Projecting on rearwardly from bearing 42 is a stabilizing arm 60 that is slidably received within a guideway 62 which is defined in the structure of framework 38. Projecting through disc 34 integrally from collar 32 is a switch operator 64 (FIG. 5). A conductive, resilient flat spring 66 is carried from disc 34 by means thereon of rearwardly projecting posts 68 and 70 upon which spring 65 is frictionally engaged. From post 70, spring 66 continues beneath operator 34 to a location wherein its free end 72 is normally spaced from another post 74 that projects rearwardly from disc 34 but which free end is movable upon actuation of operator 64 so as to be moved positively toward post 74. Affixed on posts 68 and 74 are respective contacts 76 and 78 from which corresponding wires, as at 80, lead to motor 40 and brush assembly 54 to permit actuation of the motor when spring 66 bridges contacts 76 and 78.
Any time that shaft 22 is moved laterally in a direction to force collar 32 toward a location centrally of the longitudinal axis 82 of housing 12, operator 64 presses upon spring 66 so that its free end 72 engages contact 78 and completes the electrical circuit that energizes the motor. Alternatively, a switch button 84 pin-coupled to a switch slide 86 may be user-actuated to cause a finger 88 (FIG. 2), on slide 86, to cam atop switch operator 64 and effect operation of the latter to move spring contact 66 into its closing relationship with contact 78. A resilient O-ring 90 completes a seal between slide 86 and the interior wall of housing 12.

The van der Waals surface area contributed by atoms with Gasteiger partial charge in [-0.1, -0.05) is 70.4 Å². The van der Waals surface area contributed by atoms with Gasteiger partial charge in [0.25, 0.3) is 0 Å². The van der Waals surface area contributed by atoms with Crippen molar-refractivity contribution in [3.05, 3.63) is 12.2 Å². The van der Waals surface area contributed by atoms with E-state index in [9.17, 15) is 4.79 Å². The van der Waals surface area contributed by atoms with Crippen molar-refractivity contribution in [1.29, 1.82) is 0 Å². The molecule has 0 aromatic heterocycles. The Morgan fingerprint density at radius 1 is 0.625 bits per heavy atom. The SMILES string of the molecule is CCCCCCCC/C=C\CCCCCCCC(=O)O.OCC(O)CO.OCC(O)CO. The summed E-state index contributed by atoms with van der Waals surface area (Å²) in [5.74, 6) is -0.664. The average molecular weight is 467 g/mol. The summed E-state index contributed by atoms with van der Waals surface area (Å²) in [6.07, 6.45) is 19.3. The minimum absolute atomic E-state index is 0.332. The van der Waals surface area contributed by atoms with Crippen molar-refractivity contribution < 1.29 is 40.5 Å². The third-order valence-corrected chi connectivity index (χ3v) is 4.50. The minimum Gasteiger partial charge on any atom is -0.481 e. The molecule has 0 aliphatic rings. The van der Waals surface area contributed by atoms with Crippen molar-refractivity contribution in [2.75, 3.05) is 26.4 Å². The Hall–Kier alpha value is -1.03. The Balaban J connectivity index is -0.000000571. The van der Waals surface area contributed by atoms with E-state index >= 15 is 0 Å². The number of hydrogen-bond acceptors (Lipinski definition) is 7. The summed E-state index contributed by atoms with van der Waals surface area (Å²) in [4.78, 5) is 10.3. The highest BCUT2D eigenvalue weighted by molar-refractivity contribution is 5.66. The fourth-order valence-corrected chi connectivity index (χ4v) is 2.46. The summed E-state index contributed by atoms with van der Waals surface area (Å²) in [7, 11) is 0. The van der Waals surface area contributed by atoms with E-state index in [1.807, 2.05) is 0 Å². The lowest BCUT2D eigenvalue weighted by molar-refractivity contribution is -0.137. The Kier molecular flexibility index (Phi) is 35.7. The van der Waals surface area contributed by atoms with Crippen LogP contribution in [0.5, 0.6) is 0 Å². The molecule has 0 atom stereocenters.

Frictionally carried upon the still-further inward end of battery 58 is a sleeve 100 that is snap fit to a secondary assembly 102 of a battery charger. In accordance with one embodiment is illustrated in FIG. 14, secondary assembly 102 includes a wound coil 104 of electrically-conductive wire. One end of coil 104 is connected through a diode 106 to one end of battery 58, while the other end of coil 104 is connected to the other end of battery 58 that also is connected, by means of a lead 108, into the motor and brush assembly.
Disposed within coil 104 is an elongated core 110 of magnetically-permeable material. Core 110 is flared at its most rearward end to define a generally cup-shaped portion 112 located centrally within the bottom and closing end wall 114 of housing 12. As specifically shown, core portion 112 is exposed at the rear of housing 12 and wall 114 is sealed snugly therearound. In an alternative, end wall 114 continues, preferably thinly, over the rearwardmost surface of cup-shaped portion 112 (end wall 114a in FIG. 16). Physically connected at its closed end to core 110, or at least closely coupled in a magnetic sense thereto, is a metallic cup 116 that seats over the top or inward end of coil 104 and extends down around its outer side walls, so as best to complete a magnetic enclosure for coil 104.